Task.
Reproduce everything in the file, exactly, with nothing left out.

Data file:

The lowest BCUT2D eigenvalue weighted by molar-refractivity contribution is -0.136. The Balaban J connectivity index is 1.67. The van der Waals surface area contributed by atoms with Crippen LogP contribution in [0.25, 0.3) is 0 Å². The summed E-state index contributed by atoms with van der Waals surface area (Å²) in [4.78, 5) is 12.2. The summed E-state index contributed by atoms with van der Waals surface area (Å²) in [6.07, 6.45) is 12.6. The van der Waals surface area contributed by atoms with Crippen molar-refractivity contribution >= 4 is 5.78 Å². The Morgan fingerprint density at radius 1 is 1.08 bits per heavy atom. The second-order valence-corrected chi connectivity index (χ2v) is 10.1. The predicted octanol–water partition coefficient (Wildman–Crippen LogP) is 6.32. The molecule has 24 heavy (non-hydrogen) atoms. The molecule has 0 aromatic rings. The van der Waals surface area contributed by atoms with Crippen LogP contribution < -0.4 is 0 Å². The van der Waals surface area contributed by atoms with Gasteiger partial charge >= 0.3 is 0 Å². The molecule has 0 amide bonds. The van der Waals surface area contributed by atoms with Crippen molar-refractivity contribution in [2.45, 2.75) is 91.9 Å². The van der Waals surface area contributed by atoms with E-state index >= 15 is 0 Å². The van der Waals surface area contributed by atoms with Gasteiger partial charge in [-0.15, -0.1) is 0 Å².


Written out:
The lowest BCUT2D eigenvalue weighted by molar-refractivity contribution is -0.136. The Balaban J connectivity index is 1.67. The van der Waals surface area contributed by atoms with Crippen LogP contribution in [0.25, 0.3) is 0 Å². The summed E-state index contributed by atoms with van der Waals surface area (Å²) in [4.78, 5) is 12.2. The summed E-state index contributed by atoms with van der Waals surface area (Å²) in [6.07, 6.45) is 12.6. The van der Waals surface area contributed by atoms with Crippen molar-refractivity contribution >= 4 is 5.78 Å². The Morgan fingerprint density at radius 1 is 1.08 bits per heavy atom. The second-order valence-corrected chi connectivity index (χ2v) is 10.1. The predicted octanol–water partition coefficient (Wildman–Crippen LogP) is 6.32. The molecule has 24 heavy (non-hydrogen) atoms. The molecule has 0 aromatic rings. The van der Waals surface area contributed by atoms with Crippen LogP contribution < -0.4 is 0 Å². The van der Waals surface area contributed by atoms with Gasteiger partial charge >= 0.3 is 0 Å². The molecule has 0 amide bonds. The van der Waals surface area contributed by atoms with Crippen molar-refractivity contribution in [2.45, 2.75) is 91.9 Å². The van der Waals surface area contributed by atoms with E-state index >= 15 is 0 Å². The van der Waals surface area contributed by atoms with Gasteiger partial charge in [-0.15, -0.1) is 0 Å².